Summary: Jesus speaks of drawing other sheep into his fold, thus calling us to be an inclusive, welcoming church.
Sermon for 4 Easter Yr B, 11/04/2003
Based on Jn 10:16
Grace Lutheran Church, Medicine Hat, Alberta
By Pastor Garth Wehrfritz-Hanson
“I have other sheep that do not belong to this fold. I must bring them also, and they will listen to my voice. So there will be one flock, one shepherd.”
Sylvia works as a personal fitness trainer at a bank. One day, shortly after she had shown some of the employees how to stretch their hamstring muscles by leaning against the bank’s wall, the police rushed in, guns drawn. A passerby had called 911 thinking she was robbing the bank. 1
This incident is a good illustration of how we humans misunderstand the intentions, motives and behaviours of others. Sylvia was helping those bank employees to keep healthy, but someone else interpreted her behaviour very negatively, as an attempt to rob the bank. Is this also not the case for us Christians too? How often in the history of the church have people’s intentions, motives and behaviours been misunderstood? How often has the church been divided and drawn into some very harmful, destructive conflicts because of misunderstandings?
In today’s gospel, Jesus, our good shepherd addresses an issue, which the churches must deal with. The following words of Jesus: “I have other sheep that do not belong to this fold. I must bring them also, and they will listen to my voice. So there will be one flock, one shepherd;” address the churches today (although some would interpret “other sheep” as referring to other non-Christian religions and/or all of humankind) and cause us to ask: “How united and inclusive are the churches?”
One of the questions that seem to crop up repeatedly is: “If there is only one Jesus Christ, then why are there so many different Christian denominations?” First and foremost, we must confess that the power of sin is alive and well, and working in the Christian churches to keep us divided. Never underestimate the power of sin. It works within us all to keep us divided; to keep us self-centred; to prevent us from doing God’s will. Our sinful nature is a sickness that places many limitations upon us—causing us to think of and care for only ourselves at the expense of everyone else.
Secondly, we can understand why there are so many different Christian denominations in a more positive way if we take a close look at people. People are different; different people have different experiences, histories, and ideas. If we all said the same thing and behaved in the same way; life would be deadly boring! In a sense, not one church has all of the truth; just as you or I do not have the complete truth. Each Christian church has a portion of the truth; but not the complete truth. Each Christian church has a special emphasis and a special theology, which it teaches, preaches and practices. If we listen to one another and accept one another, we can grow and mature in our faith. But listening to and accepting one another DOES NOT MEAN that we have to change our teaching, preaching and practices and be converted to another denomination! True ecumenical fellowship (brotherhood/sisterhood) does not try to convert Lutherans to Roman Catholics, Anglicans to Pentecostals, or vice-a-versa. True ecumenical fellowship acknowledges, respects and learns from our differences.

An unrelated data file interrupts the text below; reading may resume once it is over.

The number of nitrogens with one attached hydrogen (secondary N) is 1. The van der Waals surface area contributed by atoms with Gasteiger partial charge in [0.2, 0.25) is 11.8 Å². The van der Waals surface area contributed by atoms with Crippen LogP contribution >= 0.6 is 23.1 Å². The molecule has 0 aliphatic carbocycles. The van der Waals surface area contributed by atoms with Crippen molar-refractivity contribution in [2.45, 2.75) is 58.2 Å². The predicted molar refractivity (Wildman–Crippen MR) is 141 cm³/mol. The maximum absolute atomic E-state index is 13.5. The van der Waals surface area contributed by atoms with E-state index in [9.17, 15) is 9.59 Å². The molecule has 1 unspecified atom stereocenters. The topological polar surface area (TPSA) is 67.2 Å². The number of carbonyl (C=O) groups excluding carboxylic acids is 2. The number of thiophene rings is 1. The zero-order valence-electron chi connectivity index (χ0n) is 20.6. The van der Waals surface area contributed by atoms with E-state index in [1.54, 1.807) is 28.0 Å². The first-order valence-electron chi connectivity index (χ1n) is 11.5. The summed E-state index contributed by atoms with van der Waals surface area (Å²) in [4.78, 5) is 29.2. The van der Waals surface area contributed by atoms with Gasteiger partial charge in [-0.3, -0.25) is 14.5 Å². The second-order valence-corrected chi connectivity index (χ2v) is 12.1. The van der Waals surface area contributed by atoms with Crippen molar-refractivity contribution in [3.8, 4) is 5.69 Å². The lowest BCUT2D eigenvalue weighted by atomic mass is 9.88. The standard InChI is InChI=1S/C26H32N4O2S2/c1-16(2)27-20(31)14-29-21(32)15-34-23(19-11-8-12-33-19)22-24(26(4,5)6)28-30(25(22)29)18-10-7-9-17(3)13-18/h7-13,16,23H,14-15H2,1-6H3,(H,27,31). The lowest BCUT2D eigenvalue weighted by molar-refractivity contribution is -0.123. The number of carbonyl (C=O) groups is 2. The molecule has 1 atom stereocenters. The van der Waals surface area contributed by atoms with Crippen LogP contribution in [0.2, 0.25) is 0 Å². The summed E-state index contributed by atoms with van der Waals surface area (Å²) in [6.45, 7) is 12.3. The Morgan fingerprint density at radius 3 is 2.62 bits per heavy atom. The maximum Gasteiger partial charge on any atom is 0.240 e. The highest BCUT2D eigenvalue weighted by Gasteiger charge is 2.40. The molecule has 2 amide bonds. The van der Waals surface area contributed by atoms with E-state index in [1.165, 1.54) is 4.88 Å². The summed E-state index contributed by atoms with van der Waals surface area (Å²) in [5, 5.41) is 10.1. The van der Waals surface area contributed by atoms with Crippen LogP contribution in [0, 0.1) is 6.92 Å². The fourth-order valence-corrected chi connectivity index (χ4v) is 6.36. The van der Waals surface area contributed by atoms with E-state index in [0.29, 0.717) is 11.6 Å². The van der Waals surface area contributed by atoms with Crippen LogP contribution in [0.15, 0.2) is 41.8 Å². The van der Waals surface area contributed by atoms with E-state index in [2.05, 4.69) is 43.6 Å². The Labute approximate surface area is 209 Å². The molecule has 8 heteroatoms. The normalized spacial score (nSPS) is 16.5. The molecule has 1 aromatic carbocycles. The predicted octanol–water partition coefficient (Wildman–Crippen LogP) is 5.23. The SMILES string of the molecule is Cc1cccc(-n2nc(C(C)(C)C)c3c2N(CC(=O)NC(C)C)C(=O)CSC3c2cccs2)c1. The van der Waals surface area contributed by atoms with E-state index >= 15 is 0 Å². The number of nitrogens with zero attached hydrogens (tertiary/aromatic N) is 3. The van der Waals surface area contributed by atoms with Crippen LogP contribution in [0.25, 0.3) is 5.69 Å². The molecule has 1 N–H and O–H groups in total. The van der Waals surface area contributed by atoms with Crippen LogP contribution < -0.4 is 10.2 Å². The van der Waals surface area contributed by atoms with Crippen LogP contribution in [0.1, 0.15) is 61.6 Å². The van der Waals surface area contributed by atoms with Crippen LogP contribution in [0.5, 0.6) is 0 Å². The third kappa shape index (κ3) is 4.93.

It also seeks to share common ground, whereby the churches can work together in such organisations as the World Council of Churches and Ten Days for Global Justice; for peace, justice and a deeper journey towards the manifestation of unity among the churches. The fact that there is one flock does not mean that there can be only one denomination; one tradition of worshipping; one form of ecclesiastical organisation; one theology. However, it does mean that all the churches ARE UNITED BY A COMMON LOYALTY TO JESUS CHRIST. That’s why we can have so much diversity among the churches around the globe. This diversity does not have to divide us further. Rather, it can help us to understand and accept each other more—just as our Lord Jesus, the good shepherd understands and accepts us.
If churches today are genuinely concerned about the “other sheep that do not belong to this fold;” then, by God’s grace, they will strive to be a more inclusive church. They will not discriminate against others on the basis of race, ethnicity, gender, age and class. The churches will seek to defend minority groups and protect the rights of the underdog or the outsider, following Christ’s example. The united and inclusive church will find an important place for all people—because each person has a special contribution to make and is someone for whom Christ suffered, died and was raised from the dead.
Watching a symphony orchestra perform can help us understand the need for accepting our place in life and doing our best with it. The violinist may fiddle furiously throughout an entire selection, the cymbals crash only once or twice, the soft woodwinds are barely heard, while the brasses blare out from time to time, yet all form part of a beautiful whole. If the cymbals dominated the entire piece, it would be horrible noise. If it were all violins, it would be unbalanced. All must fit together, playing their parts. For the skinny little piccolo to envy the big fat tuba or for the bass viol to covet the violin’s part would not be useful. Harmony comes only with the blending of a variety of gifts—if all are playing in the same key and playing the same piece. 2